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State election results expected to alter healthcare industry


ARLINGTON, Va. — Donald Trump’s victory over Hillary Clinton could of course mean major changes for the drug and pharmaceutical industry, particularly the Affordable Care Act.

Although lesser publicized, a number of state races could also have a profound effect on the healthcare industry. NACDS outlined several of these changes in its “Analysis of 2016 State Elections.” Alaska, California, Colorado, Georgia, Idaho and Kansas either had proposals on this year’s ballot regarding health or expect the topic to be of great importance in 2017. Here’s a look at each:

ALASKA  — The 49th State will likely have healthcare legislative platforms under consideration for 2017, including wholesaler licensure and substitution of interchangeable biosimilars.

CALIFORNIA  — The Golden State had Proposition 61 on this year’s ballot, which would have limited the prices state agencies pay for prescription drugs to no more what the U.S. Department of Veteran Affairs pays. The program would have applied to any program in which the state was the ultimate payer for a drug, including Medi-Cal, CalPERS, prison inmates and people receiving AIDS provided by the government. However, the proposition failed.

COLORADO  — Voters defeated Amendment 69, also called ColoradoCare, a universal single payer health plan for Coloradans. A minimum wage increase to a state minimum of $12 per hour was passed though.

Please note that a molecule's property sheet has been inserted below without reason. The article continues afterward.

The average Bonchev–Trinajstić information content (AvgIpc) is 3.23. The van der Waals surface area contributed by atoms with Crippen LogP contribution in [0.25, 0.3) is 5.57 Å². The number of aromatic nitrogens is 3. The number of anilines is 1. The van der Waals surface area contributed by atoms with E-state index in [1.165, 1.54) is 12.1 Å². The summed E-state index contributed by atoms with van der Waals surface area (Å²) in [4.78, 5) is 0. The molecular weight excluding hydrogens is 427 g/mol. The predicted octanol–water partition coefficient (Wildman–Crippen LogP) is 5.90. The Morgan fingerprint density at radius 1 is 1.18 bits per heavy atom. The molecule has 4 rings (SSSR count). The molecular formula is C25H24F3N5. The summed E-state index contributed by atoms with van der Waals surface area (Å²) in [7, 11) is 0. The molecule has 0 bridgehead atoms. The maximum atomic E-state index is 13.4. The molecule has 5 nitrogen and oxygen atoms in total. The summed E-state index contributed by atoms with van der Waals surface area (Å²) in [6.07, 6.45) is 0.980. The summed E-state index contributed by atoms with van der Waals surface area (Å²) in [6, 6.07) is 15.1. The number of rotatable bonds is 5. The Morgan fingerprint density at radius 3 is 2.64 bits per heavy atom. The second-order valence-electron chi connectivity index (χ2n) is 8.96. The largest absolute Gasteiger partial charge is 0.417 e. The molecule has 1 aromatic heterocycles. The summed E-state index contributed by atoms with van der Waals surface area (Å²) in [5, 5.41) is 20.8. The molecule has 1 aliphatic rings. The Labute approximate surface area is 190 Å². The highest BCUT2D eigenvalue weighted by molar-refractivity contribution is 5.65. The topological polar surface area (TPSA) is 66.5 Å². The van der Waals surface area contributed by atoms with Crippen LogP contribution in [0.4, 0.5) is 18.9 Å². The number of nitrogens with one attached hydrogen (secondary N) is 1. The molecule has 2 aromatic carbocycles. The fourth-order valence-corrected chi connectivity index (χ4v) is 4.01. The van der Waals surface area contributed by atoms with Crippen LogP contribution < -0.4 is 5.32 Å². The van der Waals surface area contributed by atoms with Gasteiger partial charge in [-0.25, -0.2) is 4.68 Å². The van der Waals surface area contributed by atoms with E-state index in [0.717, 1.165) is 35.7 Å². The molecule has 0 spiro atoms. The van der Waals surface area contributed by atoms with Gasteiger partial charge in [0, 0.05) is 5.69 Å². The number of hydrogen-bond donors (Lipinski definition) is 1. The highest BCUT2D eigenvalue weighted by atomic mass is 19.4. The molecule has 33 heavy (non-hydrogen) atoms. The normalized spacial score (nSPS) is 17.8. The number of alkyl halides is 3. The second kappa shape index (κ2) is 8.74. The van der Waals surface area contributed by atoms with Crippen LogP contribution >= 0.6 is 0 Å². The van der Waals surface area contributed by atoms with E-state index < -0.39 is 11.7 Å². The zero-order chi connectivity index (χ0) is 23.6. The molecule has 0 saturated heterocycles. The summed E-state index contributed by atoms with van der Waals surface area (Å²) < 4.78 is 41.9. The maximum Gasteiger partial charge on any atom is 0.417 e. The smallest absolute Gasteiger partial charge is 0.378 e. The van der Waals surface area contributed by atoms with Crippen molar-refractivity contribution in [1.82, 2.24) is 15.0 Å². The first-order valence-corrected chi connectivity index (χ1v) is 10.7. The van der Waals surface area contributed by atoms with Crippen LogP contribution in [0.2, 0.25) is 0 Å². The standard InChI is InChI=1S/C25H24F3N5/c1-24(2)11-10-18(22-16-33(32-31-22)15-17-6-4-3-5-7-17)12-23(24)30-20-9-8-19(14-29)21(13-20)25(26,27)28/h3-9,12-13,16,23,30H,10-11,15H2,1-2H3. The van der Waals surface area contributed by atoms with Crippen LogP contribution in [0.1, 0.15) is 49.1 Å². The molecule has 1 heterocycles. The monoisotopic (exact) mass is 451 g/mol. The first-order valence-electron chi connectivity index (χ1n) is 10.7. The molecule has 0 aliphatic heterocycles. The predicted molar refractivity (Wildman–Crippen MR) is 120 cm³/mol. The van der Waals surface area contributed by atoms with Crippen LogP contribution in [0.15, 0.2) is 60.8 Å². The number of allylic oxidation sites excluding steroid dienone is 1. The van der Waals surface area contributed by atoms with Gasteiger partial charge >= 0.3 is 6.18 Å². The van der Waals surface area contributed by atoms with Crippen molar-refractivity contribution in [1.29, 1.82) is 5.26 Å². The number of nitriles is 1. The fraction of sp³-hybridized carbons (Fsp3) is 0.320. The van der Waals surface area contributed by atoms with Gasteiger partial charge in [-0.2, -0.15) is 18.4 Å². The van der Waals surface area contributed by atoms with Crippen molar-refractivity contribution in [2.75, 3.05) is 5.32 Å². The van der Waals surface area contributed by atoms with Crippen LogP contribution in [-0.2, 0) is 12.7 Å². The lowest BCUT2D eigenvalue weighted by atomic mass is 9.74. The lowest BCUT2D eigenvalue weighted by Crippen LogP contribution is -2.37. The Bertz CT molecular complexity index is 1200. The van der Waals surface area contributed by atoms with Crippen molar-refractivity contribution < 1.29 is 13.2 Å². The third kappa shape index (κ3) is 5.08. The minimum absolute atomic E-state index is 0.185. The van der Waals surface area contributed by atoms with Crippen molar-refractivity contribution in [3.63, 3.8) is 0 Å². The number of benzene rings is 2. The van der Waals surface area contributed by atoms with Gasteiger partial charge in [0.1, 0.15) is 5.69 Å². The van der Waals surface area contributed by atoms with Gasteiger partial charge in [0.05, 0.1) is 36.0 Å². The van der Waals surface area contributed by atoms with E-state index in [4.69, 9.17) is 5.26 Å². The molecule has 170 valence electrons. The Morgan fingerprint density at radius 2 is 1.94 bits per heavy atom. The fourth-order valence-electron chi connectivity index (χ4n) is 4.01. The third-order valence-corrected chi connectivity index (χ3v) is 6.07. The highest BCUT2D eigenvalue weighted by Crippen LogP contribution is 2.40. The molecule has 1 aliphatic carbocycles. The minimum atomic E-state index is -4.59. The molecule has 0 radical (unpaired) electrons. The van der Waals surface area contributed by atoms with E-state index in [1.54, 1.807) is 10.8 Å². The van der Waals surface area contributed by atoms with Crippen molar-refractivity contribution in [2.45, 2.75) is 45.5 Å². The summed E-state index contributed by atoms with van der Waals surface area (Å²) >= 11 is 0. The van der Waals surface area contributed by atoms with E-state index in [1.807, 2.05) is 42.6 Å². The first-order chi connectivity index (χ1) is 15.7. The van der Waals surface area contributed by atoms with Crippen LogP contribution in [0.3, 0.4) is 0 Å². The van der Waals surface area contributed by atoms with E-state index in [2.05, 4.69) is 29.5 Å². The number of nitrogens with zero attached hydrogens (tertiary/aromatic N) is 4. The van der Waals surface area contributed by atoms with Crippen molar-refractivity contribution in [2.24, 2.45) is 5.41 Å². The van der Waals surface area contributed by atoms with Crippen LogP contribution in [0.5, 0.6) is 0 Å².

GEORGIA — According to NACDS, healthcare and education issues are expected to dominate the 2017 legislative session. Prior to the election, some Republicans suggested they would consider expanding Medicaid under the Affordable Care Act. But Trump’s victory could put these discussions on hold, stated NACDS.

IDAHO — In 2017, the Board of Pharmacy will seek approval of a variety of rules including expansion of the role of pharmacy technicians to optimize patient care.

KANSAS  — Moderate Republicans have been blocked from moving forward on Medicaid expansion for the past several years by a more conservative majority, but may bring this issue back before the legislature in 2017, depending on possible federal Medicaid reform efforts, according to NACDS. Health advocate Vicky Schmidt easily won re-election, while Don Hill, the only pharmacist in the state House of Representatives, retired.

A number of other state healthcare advocates won re-election. These states include Indiana, Kentucky, Michigan, Missouri, New York and North Carolina.

On the flip side, pharmacist Wendell Gaston unsuccessfully ran in the Republican primary in Nebraska’s 47th District and Sen. Linda Evans Parlette, the only pharmacist in the State of Washington’s legislature, has retired.

For more of Drug Store News’ election coverage, click here

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